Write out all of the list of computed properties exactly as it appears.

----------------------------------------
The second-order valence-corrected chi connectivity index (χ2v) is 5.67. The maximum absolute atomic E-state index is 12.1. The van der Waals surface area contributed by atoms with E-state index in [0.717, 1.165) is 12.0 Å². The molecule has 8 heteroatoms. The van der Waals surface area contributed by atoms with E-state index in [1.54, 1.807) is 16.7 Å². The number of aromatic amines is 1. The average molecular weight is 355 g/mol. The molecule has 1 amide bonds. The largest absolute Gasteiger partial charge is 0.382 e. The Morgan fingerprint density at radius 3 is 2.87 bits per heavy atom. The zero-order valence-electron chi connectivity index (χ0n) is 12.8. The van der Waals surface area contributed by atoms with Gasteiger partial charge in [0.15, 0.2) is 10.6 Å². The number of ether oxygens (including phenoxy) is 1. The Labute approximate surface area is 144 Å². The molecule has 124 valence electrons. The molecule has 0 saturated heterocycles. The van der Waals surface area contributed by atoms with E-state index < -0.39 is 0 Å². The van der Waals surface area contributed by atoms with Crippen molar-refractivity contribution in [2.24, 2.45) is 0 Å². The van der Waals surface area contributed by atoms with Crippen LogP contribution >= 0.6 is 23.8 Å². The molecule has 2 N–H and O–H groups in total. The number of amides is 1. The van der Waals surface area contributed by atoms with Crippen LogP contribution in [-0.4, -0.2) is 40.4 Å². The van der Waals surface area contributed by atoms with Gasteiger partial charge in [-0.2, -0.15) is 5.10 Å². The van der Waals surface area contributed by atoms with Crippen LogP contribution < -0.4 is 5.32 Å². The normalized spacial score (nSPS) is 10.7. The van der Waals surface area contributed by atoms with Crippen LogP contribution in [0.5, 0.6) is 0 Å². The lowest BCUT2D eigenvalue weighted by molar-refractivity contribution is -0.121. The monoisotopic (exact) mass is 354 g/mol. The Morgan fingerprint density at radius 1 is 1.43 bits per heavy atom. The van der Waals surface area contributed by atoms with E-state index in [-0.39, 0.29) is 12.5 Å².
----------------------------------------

The second-order valence-corrected chi connectivity index (χ2v) is 5.67. The maximum absolute atomic E-state index is 12.1. The van der Waals surface area contributed by atoms with E-state index in [0.717, 1.165) is 12.0 Å². The molecule has 8 heteroatoms. The van der Waals surface area contributed by atoms with E-state index in [1.54, 1.807) is 16.7 Å². The number of aromatic amines is 1. The average molecular weight is 355 g/mol. The molecule has 1 amide bonds. The largest absolute Gasteiger partial charge is 0.382 e. The Morgan fingerprint density at radius 3 is 2.87 bits per heavy atom. The zero-order valence-electron chi connectivity index (χ0n) is 12.8. The van der Waals surface area contributed by atoms with Gasteiger partial charge in [0.15, 0.2) is 10.6 Å². The number of ether oxygens (including phenoxy) is 1. The Labute approximate surface area is 144 Å². The molecule has 124 valence electrons. The molecule has 0 saturated heterocycles. The van der Waals surface area contributed by atoms with E-state index < -0.39 is 0 Å². The van der Waals surface area contributed by atoms with Crippen molar-refractivity contribution in [2.24, 2.45) is 0 Å². The van der Waals surface area contributed by atoms with Crippen LogP contribution >= 0.6 is 23.8 Å². The molecule has 2 N–H and O–H groups in total. The number of amides is 1. The van der Waals surface area contributed by atoms with Crippen LogP contribution in [-0.4, -0.2) is 40.4 Å². The van der Waals surface area contributed by atoms with Gasteiger partial charge in [-0.2, -0.15) is 5.10 Å². The van der Waals surface area contributed by atoms with Crippen LogP contribution < -0.4 is 5.32 Å². The normalized spacial score (nSPS) is 10.7. The van der Waals surface area contributed by atoms with Crippen LogP contribution in [0.5, 0.6) is 0 Å². The lowest BCUT2D eigenvalue weighted by molar-refractivity contribution is -0.121. The monoisotopic (exact) mass is 354 g/mol. The Morgan fingerprint density at radius 1 is 1.43 bits per heavy atom. The van der Waals surface area contributed by atoms with E-state index in [-0.39, 0.29) is 12.5 Å².